A Labyrinth Pattern from the Middle Ages
The Chartres labyrinth is, as with the Trojaborg labyrinth, a so-called unicursal labyrint. This means that when you have reached the goal in the centre, you have been through all the paths. There are no dead ends. You are led all the way in and out, so to speak. The pattern is harmonious, it is one continuous pathway.
The Chartres labyrinth is an old pattern that derives from the Middle Ages. In the city of Chartres in France (just southwest of Paris), you can still see this pattern today in the pavement of the old cathedral.
There are several French cathedrals that have labyrinths of various kinds. The labyrinth in the pavement in Chartres is probably the most well-known, and at the same time it is also the largest still existing church labyrinth.
St Quentien cathedral in France
St. Omer cathedral in France
How did they use the Labyrinth?
You can form a clear picture of how it was used, when you put the records together from various French cathedrals that either had had, or still have labyrinths.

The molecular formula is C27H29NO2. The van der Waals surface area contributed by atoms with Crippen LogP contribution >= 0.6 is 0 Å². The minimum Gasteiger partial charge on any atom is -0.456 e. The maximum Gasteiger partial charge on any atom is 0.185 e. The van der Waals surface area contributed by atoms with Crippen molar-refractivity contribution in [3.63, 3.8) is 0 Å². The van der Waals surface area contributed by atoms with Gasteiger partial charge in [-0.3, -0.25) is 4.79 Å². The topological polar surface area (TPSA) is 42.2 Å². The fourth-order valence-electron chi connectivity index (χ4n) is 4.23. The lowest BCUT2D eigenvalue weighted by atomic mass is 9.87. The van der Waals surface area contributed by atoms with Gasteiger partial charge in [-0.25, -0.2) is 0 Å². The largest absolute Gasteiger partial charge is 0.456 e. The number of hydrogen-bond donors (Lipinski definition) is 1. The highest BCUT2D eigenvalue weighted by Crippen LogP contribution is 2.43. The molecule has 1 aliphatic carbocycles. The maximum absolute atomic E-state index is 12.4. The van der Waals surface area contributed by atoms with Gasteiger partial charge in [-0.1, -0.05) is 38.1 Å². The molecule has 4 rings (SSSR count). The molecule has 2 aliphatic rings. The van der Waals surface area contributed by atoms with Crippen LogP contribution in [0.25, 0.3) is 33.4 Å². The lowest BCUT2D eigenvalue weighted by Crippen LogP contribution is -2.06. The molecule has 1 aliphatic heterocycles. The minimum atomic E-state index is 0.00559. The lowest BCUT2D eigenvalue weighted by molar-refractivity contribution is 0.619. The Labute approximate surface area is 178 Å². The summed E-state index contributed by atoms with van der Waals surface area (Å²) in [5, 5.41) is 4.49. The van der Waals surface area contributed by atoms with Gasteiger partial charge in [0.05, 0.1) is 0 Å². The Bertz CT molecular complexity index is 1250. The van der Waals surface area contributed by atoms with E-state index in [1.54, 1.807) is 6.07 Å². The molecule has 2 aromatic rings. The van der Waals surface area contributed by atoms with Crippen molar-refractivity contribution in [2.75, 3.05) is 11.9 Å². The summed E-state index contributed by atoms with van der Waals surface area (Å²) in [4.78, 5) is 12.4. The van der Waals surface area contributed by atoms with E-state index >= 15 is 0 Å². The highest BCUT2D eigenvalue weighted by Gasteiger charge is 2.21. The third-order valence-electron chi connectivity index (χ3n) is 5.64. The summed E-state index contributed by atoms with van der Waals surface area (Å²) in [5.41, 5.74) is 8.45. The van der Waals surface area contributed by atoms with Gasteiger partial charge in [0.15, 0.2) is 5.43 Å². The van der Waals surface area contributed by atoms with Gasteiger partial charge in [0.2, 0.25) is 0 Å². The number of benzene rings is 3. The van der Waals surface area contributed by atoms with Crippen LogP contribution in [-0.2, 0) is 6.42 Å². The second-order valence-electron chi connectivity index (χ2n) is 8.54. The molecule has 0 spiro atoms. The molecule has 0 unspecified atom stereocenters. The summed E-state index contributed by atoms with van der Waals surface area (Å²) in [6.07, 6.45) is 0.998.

In these cathedrals, the clergy danced on the labyrinth at the Easter Sunday devotion, together with the canons and chaplains. It was a kind of Easter dance to express the joy of life defeating death. At the beginning of the dance, the youngest canon handed over a large ball to the dean or the canon. The ball was so big that he couldn’t hold it in one hand. The clergy then danced solemnly in a triple rhythm (Tripudium) through the labyrinth paths, while the bishop threw the ball back and forth, higher and higher; clearly visualising the higher rising sun at spring time. The dancers formed a long chain and sang the old Easter hymn, ”Victimae Paschali Laudes” (Praises to the Easter Victim), accompanied by the organ.
In later centuries, it is recorded that pilgrims would traverse the labyrinth on their knees whilst reciting prayers. This kind of pilgrimage could last a full hour or more.